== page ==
[code]
if (rectIntersection(entityARect, entityBRect)) {
entityA.collidedWithEntity(entityB);
entityB.collidedWithEntity(entityA);
// Or would just one of these be sufficient?
}
[/code]

I think that's all I've got at this point, just trying to better my understanding of how to design this properly. Thanks in advance for any help!

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Separating it out like that ensures everything is in its final position when you check for intersection. If you did it inside the object update, some objects would be at their old locations and some at their new ones.

You want your program flow to work something like this, with the result from each stage cascading into the next.

[list=1][*]Input - collect player input[*]Control - update player and AI logic[*]Movement - move all objects to their desired locations[*]Collision - check for and resolve overlap[*]Render - render objects in your game world[*]Overlay - render interface elements[/list]
When using a physics library like Box2D or Chipmunk, movement works a bit differently since your applies forces or impulses to objects instead of moving them directly. The physics world then updates object velocities and positions, reporting and resolving any collisions along the way. After all that is complete, everything is in its final location for that simulation step.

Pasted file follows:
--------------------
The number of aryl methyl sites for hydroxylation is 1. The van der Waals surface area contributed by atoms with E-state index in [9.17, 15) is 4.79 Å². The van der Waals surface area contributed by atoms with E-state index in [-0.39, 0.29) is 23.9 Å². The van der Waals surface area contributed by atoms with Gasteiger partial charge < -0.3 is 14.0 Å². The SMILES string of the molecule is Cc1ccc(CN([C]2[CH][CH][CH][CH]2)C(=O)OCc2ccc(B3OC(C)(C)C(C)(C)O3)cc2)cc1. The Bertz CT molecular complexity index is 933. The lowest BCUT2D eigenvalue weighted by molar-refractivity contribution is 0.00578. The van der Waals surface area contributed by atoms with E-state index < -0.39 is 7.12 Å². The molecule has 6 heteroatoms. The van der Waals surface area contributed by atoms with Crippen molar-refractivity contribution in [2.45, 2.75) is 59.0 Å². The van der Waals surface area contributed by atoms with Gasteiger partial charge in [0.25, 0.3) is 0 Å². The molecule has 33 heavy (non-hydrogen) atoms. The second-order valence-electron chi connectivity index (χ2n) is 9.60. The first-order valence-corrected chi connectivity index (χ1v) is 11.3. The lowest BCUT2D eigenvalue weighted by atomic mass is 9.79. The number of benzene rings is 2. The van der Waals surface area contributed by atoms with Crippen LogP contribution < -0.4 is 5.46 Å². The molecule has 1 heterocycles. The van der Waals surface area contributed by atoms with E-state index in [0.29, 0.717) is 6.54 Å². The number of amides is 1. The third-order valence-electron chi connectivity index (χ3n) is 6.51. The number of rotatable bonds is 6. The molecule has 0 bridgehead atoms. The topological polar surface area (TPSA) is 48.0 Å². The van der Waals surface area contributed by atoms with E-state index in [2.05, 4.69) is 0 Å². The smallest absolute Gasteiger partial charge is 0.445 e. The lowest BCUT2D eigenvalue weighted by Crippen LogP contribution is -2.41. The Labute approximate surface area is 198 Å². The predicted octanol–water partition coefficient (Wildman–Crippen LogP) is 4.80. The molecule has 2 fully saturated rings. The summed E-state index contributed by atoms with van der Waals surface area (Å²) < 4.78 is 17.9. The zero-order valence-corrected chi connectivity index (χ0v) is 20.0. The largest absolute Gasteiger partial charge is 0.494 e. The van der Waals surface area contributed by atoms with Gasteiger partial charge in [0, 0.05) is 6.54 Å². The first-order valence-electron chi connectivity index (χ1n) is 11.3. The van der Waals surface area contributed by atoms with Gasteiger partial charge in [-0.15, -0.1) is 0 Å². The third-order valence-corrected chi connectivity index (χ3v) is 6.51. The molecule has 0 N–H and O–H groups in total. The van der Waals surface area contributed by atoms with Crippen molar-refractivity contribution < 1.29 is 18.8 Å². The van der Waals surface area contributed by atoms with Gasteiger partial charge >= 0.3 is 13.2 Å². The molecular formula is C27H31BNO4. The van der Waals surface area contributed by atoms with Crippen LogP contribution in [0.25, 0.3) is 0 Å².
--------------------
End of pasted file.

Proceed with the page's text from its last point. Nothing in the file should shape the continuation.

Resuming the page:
By the way, you can avoid testing every pair of objects by using a broadphase test: [url="http://en.wikipedia.org/wiki/Bounding_volume_hierarchy"]bounding volume hierarchy[/url] (what Box2D uses), [url="http://en.wikipedia.org/wiki/Sweep_and_prune"]sweep-and-prune[/url] (what Box2D used to use), [url="http://conkerjo.wordpress.com/2009/06/13/spatial-hashing-implementation-for-fast-2d-collisions/"]spatial hash[/url] (what Chipmunk uses), or--if your world is relatively small--a simple 2D grid. If your game doesn't have many objects, you can safely skip that.